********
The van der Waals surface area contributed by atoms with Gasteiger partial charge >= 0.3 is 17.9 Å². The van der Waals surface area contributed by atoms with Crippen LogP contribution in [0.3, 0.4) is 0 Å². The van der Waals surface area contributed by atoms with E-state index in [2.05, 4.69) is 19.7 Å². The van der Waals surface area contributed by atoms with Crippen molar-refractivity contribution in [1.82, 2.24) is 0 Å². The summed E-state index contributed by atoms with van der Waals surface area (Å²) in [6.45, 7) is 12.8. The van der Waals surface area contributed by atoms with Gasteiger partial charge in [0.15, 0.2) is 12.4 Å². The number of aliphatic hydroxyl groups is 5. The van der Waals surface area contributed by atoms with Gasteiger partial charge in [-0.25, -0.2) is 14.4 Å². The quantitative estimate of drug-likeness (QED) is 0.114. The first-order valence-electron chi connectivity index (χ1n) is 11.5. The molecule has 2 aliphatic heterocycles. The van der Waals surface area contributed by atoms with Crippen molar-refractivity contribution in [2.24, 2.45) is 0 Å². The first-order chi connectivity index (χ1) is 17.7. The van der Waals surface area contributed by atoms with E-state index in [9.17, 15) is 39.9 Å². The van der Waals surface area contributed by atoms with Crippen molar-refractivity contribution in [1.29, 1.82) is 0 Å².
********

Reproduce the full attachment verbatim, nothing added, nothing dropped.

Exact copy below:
The van der Waals surface area contributed by atoms with Gasteiger partial charge >= 0.3 is 17.9 Å². The van der Waals surface area contributed by atoms with Crippen LogP contribution in [0.3, 0.4) is 0 Å². The van der Waals surface area contributed by atoms with E-state index in [2.05, 4.69) is 19.7 Å². The van der Waals surface area contributed by atoms with Crippen molar-refractivity contribution in [1.82, 2.24) is 0 Å². The summed E-state index contributed by atoms with van der Waals surface area (Å²) in [6.45, 7) is 12.8. The van der Waals surface area contributed by atoms with Gasteiger partial charge in [0.15, 0.2) is 12.4 Å². The number of aliphatic hydroxyl groups is 5. The van der Waals surface area contributed by atoms with Gasteiger partial charge in [-0.25, -0.2) is 14.4 Å². The quantitative estimate of drug-likeness (QED) is 0.114. The first-order valence-electron chi connectivity index (χ1n) is 11.5. The molecule has 2 aliphatic heterocycles. The van der Waals surface area contributed by atoms with Crippen molar-refractivity contribution in [2.24, 2.45) is 0 Å². The first-order chi connectivity index (χ1) is 17.7. The van der Waals surface area contributed by atoms with E-state index in [9.17, 15) is 39.9 Å². The van der Waals surface area contributed by atoms with Crippen molar-refractivity contribution in [1.29, 1.82) is 0 Å².